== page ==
The first group comprises Mysterious Lands, Ancient Egypt in Africa and Ancient Perspectives on Egypt . The first of these volumes looks at the ways in which the Egyptians considered not only "real" lands and peoples but also those truly mysterious lands that made up aspects of the underworld or the cosmos. The editing of this volume by a field archaeologist (David O'Connor) and a gifted linguist (Stephen Quirke) is a particular strength of the volume and comes through in the careful selection of papers and the useful introduction. Jim Allen's paper on "The Egyptian concept of the world" is rightly placed immediately after the introduction and gives the reader an excellent grasp of how the Egyptians perceived their world. With this view in mind, we can appreciate something of the underworld as well as their perception of other countries. The land of Punt, the best known of Egypt's mysterious lands, is given two chapters. That by Dimitri Meeks takes us through the evidence for the location of the country, while Stephen Harvey looks at it in cultural, literary and artistic perspective.
The second volume, Ancient Egypt in Africa , provides a stimulating and often controversial view of Egypt's position in Africa. Even today, commentators seem to be unsure whether Egypt should be considered as part of the "Middle East" or whether it is an African country, and this uncertainty among academics is addressed. The criticism made of Egyptologists that they too often treat Egypt in isolation is unfair; particularly during the past four decades, an increasing volume of research has been devoted to economic and cultural contacts between Egypt and her neighbours. Nonetheless, there has been a tendency (mentioned by David Jeffreys in his introduction to Views of Ancient Egypt since Napoleon Bonaparte ) to accept unchallenged a certain approach to the country.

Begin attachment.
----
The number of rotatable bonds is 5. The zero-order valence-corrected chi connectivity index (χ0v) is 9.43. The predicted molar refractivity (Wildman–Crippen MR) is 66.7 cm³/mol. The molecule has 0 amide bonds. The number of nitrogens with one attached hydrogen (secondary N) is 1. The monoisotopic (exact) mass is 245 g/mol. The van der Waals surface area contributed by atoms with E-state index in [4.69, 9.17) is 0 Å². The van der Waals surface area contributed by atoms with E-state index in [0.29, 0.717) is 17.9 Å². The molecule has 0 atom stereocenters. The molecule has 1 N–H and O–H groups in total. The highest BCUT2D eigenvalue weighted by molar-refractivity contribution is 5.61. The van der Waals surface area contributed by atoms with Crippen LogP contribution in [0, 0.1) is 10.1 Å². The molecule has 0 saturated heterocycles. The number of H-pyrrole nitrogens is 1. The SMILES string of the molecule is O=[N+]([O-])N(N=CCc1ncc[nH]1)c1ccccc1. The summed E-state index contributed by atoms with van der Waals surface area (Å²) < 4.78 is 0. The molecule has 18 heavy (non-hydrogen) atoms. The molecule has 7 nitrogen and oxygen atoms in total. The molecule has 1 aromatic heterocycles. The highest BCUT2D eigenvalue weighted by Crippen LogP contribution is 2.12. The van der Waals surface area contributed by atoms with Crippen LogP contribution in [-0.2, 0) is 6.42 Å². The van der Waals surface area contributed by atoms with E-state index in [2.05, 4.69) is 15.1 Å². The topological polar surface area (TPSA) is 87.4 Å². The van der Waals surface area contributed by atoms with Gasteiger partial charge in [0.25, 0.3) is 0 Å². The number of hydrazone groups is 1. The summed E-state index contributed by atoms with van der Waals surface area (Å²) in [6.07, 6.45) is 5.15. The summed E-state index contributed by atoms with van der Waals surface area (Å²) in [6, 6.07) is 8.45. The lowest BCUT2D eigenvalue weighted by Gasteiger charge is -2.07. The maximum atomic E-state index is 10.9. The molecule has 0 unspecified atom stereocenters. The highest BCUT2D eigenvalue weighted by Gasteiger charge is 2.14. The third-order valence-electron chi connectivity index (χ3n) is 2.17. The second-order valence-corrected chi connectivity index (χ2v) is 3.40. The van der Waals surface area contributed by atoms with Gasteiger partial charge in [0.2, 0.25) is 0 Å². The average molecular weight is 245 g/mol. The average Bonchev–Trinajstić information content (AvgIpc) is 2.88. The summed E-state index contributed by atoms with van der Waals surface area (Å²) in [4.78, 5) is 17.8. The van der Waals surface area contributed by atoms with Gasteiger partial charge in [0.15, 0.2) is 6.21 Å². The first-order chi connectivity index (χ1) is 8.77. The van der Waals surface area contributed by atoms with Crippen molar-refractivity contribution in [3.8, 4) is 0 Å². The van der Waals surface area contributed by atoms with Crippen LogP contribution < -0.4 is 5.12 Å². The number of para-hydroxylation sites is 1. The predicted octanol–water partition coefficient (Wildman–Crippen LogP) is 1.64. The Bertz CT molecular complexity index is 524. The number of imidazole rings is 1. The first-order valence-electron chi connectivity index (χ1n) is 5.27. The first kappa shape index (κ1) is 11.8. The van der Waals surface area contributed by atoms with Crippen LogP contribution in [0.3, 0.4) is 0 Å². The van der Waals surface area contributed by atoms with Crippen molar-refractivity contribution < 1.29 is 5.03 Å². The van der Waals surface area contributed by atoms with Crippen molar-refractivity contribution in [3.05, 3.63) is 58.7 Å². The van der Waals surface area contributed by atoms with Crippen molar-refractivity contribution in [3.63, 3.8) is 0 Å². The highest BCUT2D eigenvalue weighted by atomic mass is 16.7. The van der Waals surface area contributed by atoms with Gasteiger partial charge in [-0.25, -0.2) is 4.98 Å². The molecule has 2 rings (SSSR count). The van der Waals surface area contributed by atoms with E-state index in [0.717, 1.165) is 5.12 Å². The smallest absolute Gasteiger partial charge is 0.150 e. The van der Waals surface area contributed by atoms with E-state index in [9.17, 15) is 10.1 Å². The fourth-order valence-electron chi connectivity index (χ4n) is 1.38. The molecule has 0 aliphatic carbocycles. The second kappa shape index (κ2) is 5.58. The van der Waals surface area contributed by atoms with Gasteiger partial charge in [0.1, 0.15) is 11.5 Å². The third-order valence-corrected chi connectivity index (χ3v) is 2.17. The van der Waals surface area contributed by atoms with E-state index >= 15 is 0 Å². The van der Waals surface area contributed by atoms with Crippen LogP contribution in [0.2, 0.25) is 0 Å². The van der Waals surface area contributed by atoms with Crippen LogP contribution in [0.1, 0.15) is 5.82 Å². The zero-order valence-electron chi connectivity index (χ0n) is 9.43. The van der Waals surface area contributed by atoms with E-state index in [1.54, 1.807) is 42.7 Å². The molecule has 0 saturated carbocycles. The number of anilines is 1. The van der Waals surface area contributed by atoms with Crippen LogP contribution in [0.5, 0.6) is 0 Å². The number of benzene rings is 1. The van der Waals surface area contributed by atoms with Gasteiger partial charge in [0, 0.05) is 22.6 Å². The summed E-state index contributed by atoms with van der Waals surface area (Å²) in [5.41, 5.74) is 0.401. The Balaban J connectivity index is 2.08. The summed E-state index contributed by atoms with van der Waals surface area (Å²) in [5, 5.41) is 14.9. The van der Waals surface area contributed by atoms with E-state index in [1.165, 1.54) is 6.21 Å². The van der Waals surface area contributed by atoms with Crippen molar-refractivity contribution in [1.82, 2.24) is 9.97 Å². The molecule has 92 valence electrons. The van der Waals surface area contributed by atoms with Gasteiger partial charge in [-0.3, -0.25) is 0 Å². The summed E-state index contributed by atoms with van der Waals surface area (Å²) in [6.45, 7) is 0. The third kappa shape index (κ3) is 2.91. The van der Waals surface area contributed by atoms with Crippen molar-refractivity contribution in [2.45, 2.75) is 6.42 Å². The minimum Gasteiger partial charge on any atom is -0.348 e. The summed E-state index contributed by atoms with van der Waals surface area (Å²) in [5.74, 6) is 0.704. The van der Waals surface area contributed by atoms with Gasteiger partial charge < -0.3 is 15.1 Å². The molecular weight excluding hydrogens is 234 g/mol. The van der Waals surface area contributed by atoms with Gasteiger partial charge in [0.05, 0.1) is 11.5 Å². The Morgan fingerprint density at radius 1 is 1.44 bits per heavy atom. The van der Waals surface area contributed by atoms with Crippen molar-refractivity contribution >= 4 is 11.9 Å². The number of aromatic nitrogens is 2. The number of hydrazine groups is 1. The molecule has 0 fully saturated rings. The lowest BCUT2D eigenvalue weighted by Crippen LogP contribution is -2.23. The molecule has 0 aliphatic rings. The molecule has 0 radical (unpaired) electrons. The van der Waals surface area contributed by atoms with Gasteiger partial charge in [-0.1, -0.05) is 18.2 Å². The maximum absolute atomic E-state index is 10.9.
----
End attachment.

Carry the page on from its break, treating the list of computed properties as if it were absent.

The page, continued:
In this volume, we have a chapter by Martin Bernal, author of the controversial Black Athena (1987/1991), dealing with "Afrocentricism and historical models for the foundation of Ancient Greece". The views of his less popularly known predecessor in this field, Cheikh Anta Diop, are examined by Kevin MacDonald, specifically with reference to the influence of a "Black Egypt" on the rest of Africa. MacDonald concludes that "there is little basis for strong cultural connections between Dynastic Egypt and the African interior. But, with all of their flaws, the works of Cheikh Anta Diop still raise some questions that are worthy of consideration concerning the peopling of Africa" and that "the works of Diop and other Afrocentrists have amply demonstrated the contemporary ideological importance of issues surrounding 'origins' and 'identities'". Other papers in the volume (by David Edwards and Robert Morkot) provide a welcome overview of aspects of Nubian archaeology, which has often been popularly regarded as Egyptology's poor relation.